The numbers say that Purdue is right there, but it has to prove it sooner than later. The Boilermakers have wins over Minnesota, Michigan and at Penn State with losses to Maryland and at Wisconsin. There’s nothing to be ashamed of with their (in-conference) resume, but there’s not a whole lot to brag about either. The next four games will be critical to determine whether Purdue is a NCAA tournament contender or a pretender. The Boilers travel to Illinois, host Iowa and Indiana and then travel to Northwestern.

8. Nebraska (2-3)

Last year Nebraska had a brutal start to Big Ten play, losing five of its first six games, including four on the road, before rebounding down the stretch as the season let up. This year the Cornhuskers are off to an average 2-3 start, but the schedule appears to get more difficult rather than easier down the stretch. Nebraska still has to play Maryland twice, host Michigan State, Wisconsin and Iowa. and travel to Ohio State – a daunting task which leaves little margin for error.

This is a condensed version of the strength of schedule graph above that summarizes the strength of games played, the strengths of games remaining and every team’s current efficiency margin. The result is a scary graph for Nebraska fans:


9. Michigan (4-2)

Michigan is 19-3 in January Big Ten games over the last three seasons (including this January). If the Wolverines want to make the NCAA tournament this year, they might need to make that 23-3 before the calendar rolls into February this season. Michigan travels to Rutgers before hosting Wisconsin and Nebraska to close out the month.

Winning two of those games might have seemed possible, probable even, until Sunday’s news that Caris LeVert would be sidelined for the remainder of the season after injuring his foot during the final play of Michigan’s win over Northwestern.

The loss of LeVert could be a crippling blow for the Wolverines and is we they fell so far in this week’s power rankings. It would take a minor miracle now for Michigan to finish over .500 in the conference after losing its leader in points, minutes, rebounds, assists, steals and blocks per game.

10. Illinois (2-4)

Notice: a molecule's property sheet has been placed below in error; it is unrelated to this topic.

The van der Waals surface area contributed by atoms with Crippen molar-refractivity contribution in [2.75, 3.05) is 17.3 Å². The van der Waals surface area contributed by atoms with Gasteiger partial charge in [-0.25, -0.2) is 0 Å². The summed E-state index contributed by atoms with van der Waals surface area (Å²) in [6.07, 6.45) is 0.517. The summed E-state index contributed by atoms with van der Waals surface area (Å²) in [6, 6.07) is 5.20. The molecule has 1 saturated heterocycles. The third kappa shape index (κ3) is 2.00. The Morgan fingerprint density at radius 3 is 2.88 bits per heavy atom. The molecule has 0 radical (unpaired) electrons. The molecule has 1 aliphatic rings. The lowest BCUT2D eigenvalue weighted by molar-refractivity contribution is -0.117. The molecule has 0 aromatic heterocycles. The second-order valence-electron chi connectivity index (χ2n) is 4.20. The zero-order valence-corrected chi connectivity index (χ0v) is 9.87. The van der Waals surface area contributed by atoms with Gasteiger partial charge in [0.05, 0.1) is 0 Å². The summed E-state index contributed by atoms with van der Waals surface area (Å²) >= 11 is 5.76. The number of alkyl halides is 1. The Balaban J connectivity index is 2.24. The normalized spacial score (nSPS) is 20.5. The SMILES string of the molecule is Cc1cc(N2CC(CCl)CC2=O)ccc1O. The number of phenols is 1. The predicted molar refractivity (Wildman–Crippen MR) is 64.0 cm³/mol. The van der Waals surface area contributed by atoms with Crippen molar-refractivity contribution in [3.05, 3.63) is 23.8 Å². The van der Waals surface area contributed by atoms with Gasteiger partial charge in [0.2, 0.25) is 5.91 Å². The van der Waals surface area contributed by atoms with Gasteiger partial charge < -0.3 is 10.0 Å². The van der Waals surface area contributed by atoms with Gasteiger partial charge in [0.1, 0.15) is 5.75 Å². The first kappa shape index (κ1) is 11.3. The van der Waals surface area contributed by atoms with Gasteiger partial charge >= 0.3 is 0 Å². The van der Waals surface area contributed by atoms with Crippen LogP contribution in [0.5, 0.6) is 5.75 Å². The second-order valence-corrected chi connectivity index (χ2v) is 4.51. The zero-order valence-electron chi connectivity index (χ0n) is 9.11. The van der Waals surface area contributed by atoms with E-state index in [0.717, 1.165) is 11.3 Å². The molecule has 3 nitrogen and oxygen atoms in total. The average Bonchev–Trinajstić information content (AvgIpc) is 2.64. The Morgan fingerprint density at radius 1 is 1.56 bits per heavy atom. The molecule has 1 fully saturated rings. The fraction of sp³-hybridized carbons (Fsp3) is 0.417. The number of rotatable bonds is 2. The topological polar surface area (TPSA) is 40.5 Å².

Illinois let a double digit second half lead slip away at Michigan earlier this season and did the same thing at home against Indiana on Sunday. The Illini had a 93.5% chance of beating Michigan when they led 48-35 in the second half in Ann Arbor and a 93.2% chance of beating Indiana when leading 61-52 with 10:33 to play

Win probability graphs like this lead to an unhappy season (via KenPom):

11. Rutgers (2-4)

Most projected Rutgers to finish in the conference’s cellar, but the Scarlet Knights already have two conference victories and boast the league’s fourth best defense. Unfortunately, Rutgers is also the most offensively challenged team in the Big Ten, averaging .93 points per trip despite a 1.2 point per possession outburst against Wisconsin.

12. Minnesota (1-5)

The Gophers finally picked up a conference win against Rutgers and still have a chance to turn their season around. Minnesota’s next five games are at Nebraska, vs. Illinois, at Penn State, vs. Nebraska and vs. Purdue. KenPom gives the Gophers at least a 49% chance at winning each one, a streak which could get them back into the NCAA tournament conversation.

13. Northwestern (1-4)

In soccer, Northwestern’s defense would be referred to as parking the bus. The Wildcats have the fourth best 2-point defense in Big Ten games thanks to an approach designed to funnel opponents into mid-range jumpers. Fundamentally it’s a sound approach, but it hasn’t been enough to mask Northwestern’s other defensive warts.

Here’s a plot of the percentage of defensive field goal attempts in the mid-range against the percentage made, which shows the Wildcats are the best in the league.


14. Penn State (0-5)

Fouling up three is statistically the correct move, but Penn State got everything wrong on Saturday. The Nittany Lions allowed Purdue to tie the game after the Boilermakers missed both free throws, grabbed the offensive rebound and made a three-point shot. Nothing comes easy when you haven’t won a league game all season, but that loss will sting for a while in State College.